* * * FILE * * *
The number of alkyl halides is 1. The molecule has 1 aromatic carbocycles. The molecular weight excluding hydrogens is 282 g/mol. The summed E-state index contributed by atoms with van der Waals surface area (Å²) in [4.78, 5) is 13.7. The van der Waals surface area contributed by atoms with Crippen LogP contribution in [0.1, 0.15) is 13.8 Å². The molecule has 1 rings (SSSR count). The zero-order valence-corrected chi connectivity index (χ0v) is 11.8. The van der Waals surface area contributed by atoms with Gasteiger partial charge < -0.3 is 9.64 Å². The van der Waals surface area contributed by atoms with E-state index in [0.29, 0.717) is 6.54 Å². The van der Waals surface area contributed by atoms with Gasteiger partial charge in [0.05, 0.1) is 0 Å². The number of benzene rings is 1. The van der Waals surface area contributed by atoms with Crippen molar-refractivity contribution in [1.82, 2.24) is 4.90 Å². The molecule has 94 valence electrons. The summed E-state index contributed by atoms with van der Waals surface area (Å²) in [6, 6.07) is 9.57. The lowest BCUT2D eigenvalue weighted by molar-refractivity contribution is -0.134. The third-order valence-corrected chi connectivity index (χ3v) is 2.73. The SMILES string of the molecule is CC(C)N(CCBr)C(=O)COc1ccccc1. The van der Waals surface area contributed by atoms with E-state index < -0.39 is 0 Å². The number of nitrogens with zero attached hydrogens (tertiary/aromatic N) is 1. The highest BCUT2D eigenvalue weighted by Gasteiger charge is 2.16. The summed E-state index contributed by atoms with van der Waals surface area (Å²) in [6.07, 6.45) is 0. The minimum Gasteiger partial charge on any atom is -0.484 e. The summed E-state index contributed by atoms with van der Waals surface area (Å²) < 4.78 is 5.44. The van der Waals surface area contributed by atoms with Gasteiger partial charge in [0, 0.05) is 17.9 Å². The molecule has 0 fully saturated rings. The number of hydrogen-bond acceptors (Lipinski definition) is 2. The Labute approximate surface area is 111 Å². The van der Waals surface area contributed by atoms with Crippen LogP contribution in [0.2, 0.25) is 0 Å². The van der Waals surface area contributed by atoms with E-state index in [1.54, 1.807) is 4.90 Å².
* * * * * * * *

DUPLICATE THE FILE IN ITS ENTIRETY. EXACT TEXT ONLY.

The number of alkyl halides is 1. The molecule has 1 aromatic carbocycles. The molecular weight excluding hydrogens is 282 g/mol. The summed E-state index contributed by atoms with van der Waals surface area (Å²) in [4.78, 5) is 13.7. The van der Waals surface area contributed by atoms with Crippen LogP contribution in [0.1, 0.15) is 13.8 Å². The molecule has 1 rings (SSSR count). The zero-order valence-corrected chi connectivity index (χ0v) is 11.8. The van der Waals surface area contributed by atoms with Gasteiger partial charge < -0.3 is 9.64 Å². The van der Waals surface area contributed by atoms with E-state index in [0.29, 0.717) is 6.54 Å². The van der Waals surface area contributed by atoms with Gasteiger partial charge in [0.05, 0.1) is 0 Å². The number of benzene rings is 1. The van der Waals surface area contributed by atoms with Crippen molar-refractivity contribution in [1.82, 2.24) is 4.90 Å². The molecule has 94 valence electrons. The summed E-state index contributed by atoms with van der Waals surface area (Å²) in [6, 6.07) is 9.57. The lowest BCUT2D eigenvalue weighted by molar-refractivity contribution is -0.134. The third-order valence-corrected chi connectivity index (χ3v) is 2.73. The SMILES string of the molecule is CC(C)N(CCBr)C(=O)COc1ccccc1. The van der Waals surface area contributed by atoms with E-state index < -0.39 is 0 Å². The number of nitrogens with zero attached hydrogens (tertiary/aromatic N) is 1. The highest BCUT2D eigenvalue weighted by Gasteiger charge is 2.16. The summed E-state index contributed by atoms with van der Waals surface area (Å²) in [6.07, 6.45) is 0. The minimum Gasteiger partial charge on any atom is -0.484 e. The summed E-state index contributed by atoms with van der Waals surface area (Å²) < 4.78 is 5.44. The van der Waals surface area contributed by atoms with Gasteiger partial charge in [0, 0.05) is 17.9 Å². The molecule has 0 fully saturated rings. The number of hydrogen-bond acceptors (Lipinski definition) is 2. The Labute approximate surface area is 111 Å². The van der Waals surface area contributed by atoms with Crippen LogP contribution in [0.2, 0.25) is 0 Å². The van der Waals surface area contributed by atoms with E-state index in [1.54, 1.807) is 4.90 Å².